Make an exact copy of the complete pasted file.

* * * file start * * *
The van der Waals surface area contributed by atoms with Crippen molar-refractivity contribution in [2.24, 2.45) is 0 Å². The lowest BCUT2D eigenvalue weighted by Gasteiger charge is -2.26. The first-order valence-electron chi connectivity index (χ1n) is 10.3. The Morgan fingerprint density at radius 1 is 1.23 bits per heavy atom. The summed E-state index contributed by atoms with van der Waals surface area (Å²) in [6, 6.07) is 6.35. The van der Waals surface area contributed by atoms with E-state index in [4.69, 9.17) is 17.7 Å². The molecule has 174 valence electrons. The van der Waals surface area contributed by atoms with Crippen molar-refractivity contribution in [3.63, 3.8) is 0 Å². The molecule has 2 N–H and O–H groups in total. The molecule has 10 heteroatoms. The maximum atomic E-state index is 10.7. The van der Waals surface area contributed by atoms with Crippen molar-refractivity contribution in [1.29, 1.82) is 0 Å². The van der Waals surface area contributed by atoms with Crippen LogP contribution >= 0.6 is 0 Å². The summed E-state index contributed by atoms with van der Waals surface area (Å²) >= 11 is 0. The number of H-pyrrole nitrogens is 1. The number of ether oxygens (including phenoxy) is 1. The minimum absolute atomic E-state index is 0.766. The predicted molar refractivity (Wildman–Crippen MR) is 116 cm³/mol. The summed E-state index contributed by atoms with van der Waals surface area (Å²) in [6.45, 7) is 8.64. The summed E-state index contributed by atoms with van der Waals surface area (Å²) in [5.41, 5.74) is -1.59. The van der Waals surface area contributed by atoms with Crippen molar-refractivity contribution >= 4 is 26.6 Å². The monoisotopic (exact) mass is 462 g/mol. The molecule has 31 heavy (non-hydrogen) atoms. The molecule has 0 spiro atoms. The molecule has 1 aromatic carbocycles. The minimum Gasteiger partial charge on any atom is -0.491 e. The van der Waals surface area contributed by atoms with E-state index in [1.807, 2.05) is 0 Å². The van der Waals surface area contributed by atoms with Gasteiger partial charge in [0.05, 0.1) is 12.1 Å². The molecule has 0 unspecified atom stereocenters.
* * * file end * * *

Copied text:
The van der Waals surface area contributed by atoms with Crippen molar-refractivity contribution in [2.24, 2.45) is 0 Å². The lowest BCUT2D eigenvalue weighted by Gasteiger charge is -2.26. The first-order valence-electron chi connectivity index (χ1n) is 10.3. The Morgan fingerprint density at radius 1 is 1.23 bits per heavy atom. The summed E-state index contributed by atoms with van der Waals surface area (Å²) in [6, 6.07) is 6.35. The van der Waals surface area contributed by atoms with E-state index in [4.69, 9.17) is 17.7 Å². The molecule has 174 valence electrons. The van der Waals surface area contributed by atoms with Crippen molar-refractivity contribution in [3.63, 3.8) is 0 Å². The molecule has 2 N–H and O–H groups in total. The molecule has 10 heteroatoms. The maximum atomic E-state index is 10.7. The van der Waals surface area contributed by atoms with Crippen molar-refractivity contribution in [1.29, 1.82) is 0 Å². The van der Waals surface area contributed by atoms with Crippen LogP contribution >= 0.6 is 0 Å². The summed E-state index contributed by atoms with van der Waals surface area (Å²) >= 11 is 0. The number of H-pyrrole nitrogens is 1. The number of ether oxygens (including phenoxy) is 1. The minimum absolute atomic E-state index is 0.766. The predicted molar refractivity (Wildman–Crippen MR) is 116 cm³/mol. The summed E-state index contributed by atoms with van der Waals surface area (Å²) in [6.45, 7) is 8.64. The summed E-state index contributed by atoms with van der Waals surface area (Å²) in [5.41, 5.74) is -1.59. The van der Waals surface area contributed by atoms with Crippen molar-refractivity contribution >= 4 is 26.6 Å². The monoisotopic (exact) mass is 462 g/mol. The molecule has 31 heavy (non-hydrogen) atoms. The molecule has 0 spiro atoms. The molecule has 1 aromatic carbocycles. The minimum Gasteiger partial charge on any atom is -0.491 e. The van der Waals surface area contributed by atoms with E-state index in [1.807, 2.05) is 0 Å². The van der Waals surface area contributed by atoms with Gasteiger partial charge in [0.05, 0.1) is 12.1 Å². The molecule has 0 unspecified atom stereocenters.